On the sale of high-priced properties sold in the City of Los Angeles, a “Homelessness and Housing Solutions” tax was voted into law in 2022 as Measure ULA.

Commonly known as the mansion tax, the tax is added to the base tax rate of 0.45% the city charges on the sale or other transfer of all types of property.

As of April 1, 2023, the property transfer tax rates in the City of LA are:

  • unchanged at 0.45% for properties with a fair market value (FMV) less than $5 million at the time of transfer;
  • 4.45% for properties valued at least $5 million but less than $10 million when transferred; and
  • 5.95% for properties valued at $10 million or more when transferred. [Los Angeles Municipal Code Chapter II, Article 1.9 §21.9.2(a)]

These thresholds are adjusted annually by the City’s Director of Finance. [LA Mun C Chapter II, Article 1.9 §21.9.2(c)]

These tax rates on sales apply to all types of real estate in the City of LA, including sales of residential, commercial and vacant parcels.

However, some types of residential purchases are exempt, including property purchased by:

  • tax-exempt institutions;
  • non-profit entities or community land trusts with a history of low-income housing development and/or low-income housing property management experience; and
  • non-profit entities or community land trusts without a history of low-income housing development or management — but which record an affordability covenant at the time of purchase. [LA Mun C Chapter II, Article 1.9 21.9.14]

Further exempt are 501(c)(3) entities initially designated as such by the Internal Revenue Service (IRS) at least ten years prior to the transaction with total assets valued less than $1 billion. [LA Mun C Chapter II, Article 1.9 §21.9.15]

For example, a commercial property which sold for $10 million in March 2023 was subject to a property transfer tax of $45,000. Now, a property which sells for the same price will be taxed a 13-fold figure of $595,000.

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Opponents of the new tax say it will limit development within the city’s bounds, punishing sellers of high-priced property. Owners of high-priced assets will choose to sell assets elsewhere or not sell at all — or simply charge a 5% greater price to sell, essentially passing the tax along to the buyer. Thus, profits will be reduced for all involved.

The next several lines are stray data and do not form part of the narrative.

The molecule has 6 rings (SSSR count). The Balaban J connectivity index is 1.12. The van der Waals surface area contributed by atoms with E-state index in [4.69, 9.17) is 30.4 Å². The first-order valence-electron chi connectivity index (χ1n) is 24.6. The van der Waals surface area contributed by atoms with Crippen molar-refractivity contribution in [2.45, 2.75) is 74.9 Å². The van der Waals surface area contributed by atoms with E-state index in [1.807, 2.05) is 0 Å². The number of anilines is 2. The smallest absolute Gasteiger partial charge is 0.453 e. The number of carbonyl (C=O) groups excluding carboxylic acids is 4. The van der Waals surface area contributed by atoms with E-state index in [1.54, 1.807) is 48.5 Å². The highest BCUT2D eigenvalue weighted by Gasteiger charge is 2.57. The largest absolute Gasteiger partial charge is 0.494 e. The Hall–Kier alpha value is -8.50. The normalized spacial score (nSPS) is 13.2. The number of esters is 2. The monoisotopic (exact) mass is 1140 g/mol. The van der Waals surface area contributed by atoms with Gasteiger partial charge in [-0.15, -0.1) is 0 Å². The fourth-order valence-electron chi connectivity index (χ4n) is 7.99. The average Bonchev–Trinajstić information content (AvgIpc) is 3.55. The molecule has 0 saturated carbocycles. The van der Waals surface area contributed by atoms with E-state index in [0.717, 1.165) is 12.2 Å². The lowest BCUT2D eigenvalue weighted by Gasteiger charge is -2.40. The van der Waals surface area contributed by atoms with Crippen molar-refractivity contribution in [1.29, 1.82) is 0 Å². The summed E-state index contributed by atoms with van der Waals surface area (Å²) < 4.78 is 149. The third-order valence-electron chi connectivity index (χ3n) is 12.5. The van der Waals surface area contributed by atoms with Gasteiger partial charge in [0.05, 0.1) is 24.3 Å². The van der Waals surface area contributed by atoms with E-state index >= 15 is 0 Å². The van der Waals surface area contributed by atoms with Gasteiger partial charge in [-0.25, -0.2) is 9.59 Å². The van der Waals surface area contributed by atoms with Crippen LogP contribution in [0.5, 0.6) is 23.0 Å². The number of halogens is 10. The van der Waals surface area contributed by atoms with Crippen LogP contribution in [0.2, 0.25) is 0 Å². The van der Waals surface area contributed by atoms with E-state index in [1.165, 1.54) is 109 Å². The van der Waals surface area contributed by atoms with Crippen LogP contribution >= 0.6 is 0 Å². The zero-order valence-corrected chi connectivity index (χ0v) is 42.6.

However, proceeds from the new tax will help LA meet its low-income housing and homelessness prevention goals, particularly focused on protecting seniors at risk of homelessness. The genesis of much of this homelessness is tracked back to the late 1960s when California first greatly reduced Patton, Napa, Atascadero, etc., facilities for those who could not take care of themselves and were homeless.

While opponents may claim the new tax is a bit like robbing Peter to pay Paul, they might be forgetting that Peter has resources to spare without altering their lifestyle — and Paul is barely making ends meet.

In Los Angeles, 59% of renters are cost burdened, or paying more than 30% of their household income on housing — higher than any other major U.S. city, according to the ULA Initiative text. Worse, 32% of renters pay more than half their income on rent!

Roughly 42,000 people were homeless in the City of LA as of 2020. 70% of these individuals are unsheltered.

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The economic impacts are clear. With significantly less money left to spend on goods or services — let alone save up for a down payment or rental deposit — renters are stuck in a worsening financial situation, sometimes forced out of their housing and onto the streets. Many choose to leave LA altogether when they have family elsewhere.

Despite the noble goals of these tax rates, stories abound of panicked property owners slashing prices and offering concessions in a rush to sell before the deadline. One LA brokerage offered agents a $1 million bonus to find a buyer to close before the deadline on a $28 million home, as reported in the New York Times.

The homeownership rate in LA is one of the lowest in the state, averaging just 48% in 2022, according to the U.S. Census. This leads real estate agents to rely on a small number of transactions each year to make a living (left to roll the dice on scoring a million-dollar “bonus” fee).

The city’s widening income gap has led to diminished outcomes for all but the wealthiest of its residents. Without a steady stream of financially healthy homebuyers, real estate agents will fall into the income gap, too.

Read more about how California is addressing the housing shortage and keep up with pending laws relevant to your practice as they make their way through the legislature.

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